Degenerative Disc Disorders
Degenerative disc disease is a term used to describe age-related changes that occur in the soft discs present between the vertebral bones of the spine. These discs absorb stress and permit movement of the spine. Disc degeneration can lead to pain, limitation of movement and other symptoms. It is usually more pronounced in the region of the neck and lower back.
Continuous wear and tear with age causes the intervertebral discs to lose their water content and shrink in size. Initially, the nucleus at the center of the disc loses its ability to absorb water and becomes thick and dehydrated. Later, the outer layer of the disc, called the annulus, may bulge, develop cracks or rupture causing the disc to collapse.
As a result, discs lose their ability to act as shock absorbers, making the spine less flexible. The space between the bones becomes narrow resulting in compression of nerve structures. Increased stress on the vertebral bones can result in the formation of bone spurs which can also compress on the nerves producing symptoms. Degenerative disc disease can lead to osteoarthritis or loss of cartilage in the intervertebral joints and can also lead to narrowing or stenosis of the spinal canal.
Degenerative disc disease is more common in those who are overweight, those who perform repetitive lifting, and in smokers.
Signs and Symptoms
Symptoms of degenerative disc disease include pain in the neck, arm, lower back, buttocks and legs, depending on the region of the spine affected. The pain occurs gradually but can sometimes start after a sudden injury or a normal movement such as bending or twisting. Other symptoms such as numbness and a tingling sensation may also be present.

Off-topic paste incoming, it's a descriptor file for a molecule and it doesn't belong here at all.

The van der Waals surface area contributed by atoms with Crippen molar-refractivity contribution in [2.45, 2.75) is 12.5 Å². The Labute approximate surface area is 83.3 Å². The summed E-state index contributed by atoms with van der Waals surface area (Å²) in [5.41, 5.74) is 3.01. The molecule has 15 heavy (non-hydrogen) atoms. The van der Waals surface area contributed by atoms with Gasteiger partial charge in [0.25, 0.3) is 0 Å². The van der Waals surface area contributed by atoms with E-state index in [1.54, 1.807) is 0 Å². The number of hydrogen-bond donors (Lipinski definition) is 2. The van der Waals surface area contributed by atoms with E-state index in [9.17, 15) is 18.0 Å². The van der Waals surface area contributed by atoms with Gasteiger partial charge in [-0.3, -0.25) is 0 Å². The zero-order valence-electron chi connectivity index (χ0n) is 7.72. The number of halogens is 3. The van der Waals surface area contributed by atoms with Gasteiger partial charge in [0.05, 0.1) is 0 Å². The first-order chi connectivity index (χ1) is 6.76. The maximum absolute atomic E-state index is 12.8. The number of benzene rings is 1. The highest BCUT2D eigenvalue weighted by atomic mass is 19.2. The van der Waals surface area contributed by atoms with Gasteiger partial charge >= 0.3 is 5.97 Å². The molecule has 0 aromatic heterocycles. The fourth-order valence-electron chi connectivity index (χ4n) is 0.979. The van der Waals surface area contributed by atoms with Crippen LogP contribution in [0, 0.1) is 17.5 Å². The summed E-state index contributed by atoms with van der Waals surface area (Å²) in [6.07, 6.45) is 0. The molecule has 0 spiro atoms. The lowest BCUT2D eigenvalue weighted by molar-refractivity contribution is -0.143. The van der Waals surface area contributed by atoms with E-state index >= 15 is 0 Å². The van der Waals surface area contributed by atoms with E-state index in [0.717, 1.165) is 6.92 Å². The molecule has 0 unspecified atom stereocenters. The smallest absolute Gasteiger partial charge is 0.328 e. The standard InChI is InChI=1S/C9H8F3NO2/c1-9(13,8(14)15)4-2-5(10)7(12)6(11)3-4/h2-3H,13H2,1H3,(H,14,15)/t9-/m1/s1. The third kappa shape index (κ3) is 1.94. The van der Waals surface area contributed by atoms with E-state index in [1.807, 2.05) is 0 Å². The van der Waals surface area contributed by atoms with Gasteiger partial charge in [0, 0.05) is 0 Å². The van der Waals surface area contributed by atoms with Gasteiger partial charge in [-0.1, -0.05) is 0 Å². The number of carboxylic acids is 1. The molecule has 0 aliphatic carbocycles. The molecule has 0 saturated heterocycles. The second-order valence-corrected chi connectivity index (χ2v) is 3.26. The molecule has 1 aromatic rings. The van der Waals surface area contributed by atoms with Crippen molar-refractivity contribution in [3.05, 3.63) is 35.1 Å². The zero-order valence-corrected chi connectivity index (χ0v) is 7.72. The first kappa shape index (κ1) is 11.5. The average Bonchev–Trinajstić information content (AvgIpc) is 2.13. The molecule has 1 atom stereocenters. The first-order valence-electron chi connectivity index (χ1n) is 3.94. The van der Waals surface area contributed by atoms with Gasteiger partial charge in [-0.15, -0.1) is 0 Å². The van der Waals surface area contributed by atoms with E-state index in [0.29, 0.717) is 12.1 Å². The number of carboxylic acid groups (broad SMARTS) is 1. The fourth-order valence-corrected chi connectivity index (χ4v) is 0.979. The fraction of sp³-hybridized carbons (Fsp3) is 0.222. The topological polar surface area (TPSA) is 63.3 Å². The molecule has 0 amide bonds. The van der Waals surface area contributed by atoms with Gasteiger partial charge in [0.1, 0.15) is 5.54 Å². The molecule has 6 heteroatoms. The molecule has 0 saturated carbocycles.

To diagnose degenerative disc disease, your doctor will review your symptoms and medical history and perform a physical examination to evaluate the location of pain, range of motion, nerve damage or identify other abnormalities such as an infection or presence of a tumor. Imaging tests may be ordered if necessary.
Symptoms of degenerative disc disease may be relieved by warm or cold packs applied to the area. Anti-inflammatory or pain medications may be prescribed to keep you comfortable. Physical therapy may be recommended to strengthen and stretch the muscles in the back. Your doctor will provide specific treatment for conditions such as osteoarthritis or spinal stenosis caused by degenerative disc disease. Surgery may sometimes be necessary in certain situations and usually involves removal of the degenerative disc and placement of a bone graft within the disc space to maintain an ideal distance between adjacent vertebrae and promote fusion of the adjacent bones. This limits movement of the region thus controlling pain. Sometimes, an artificial disc is inserted which permits movement.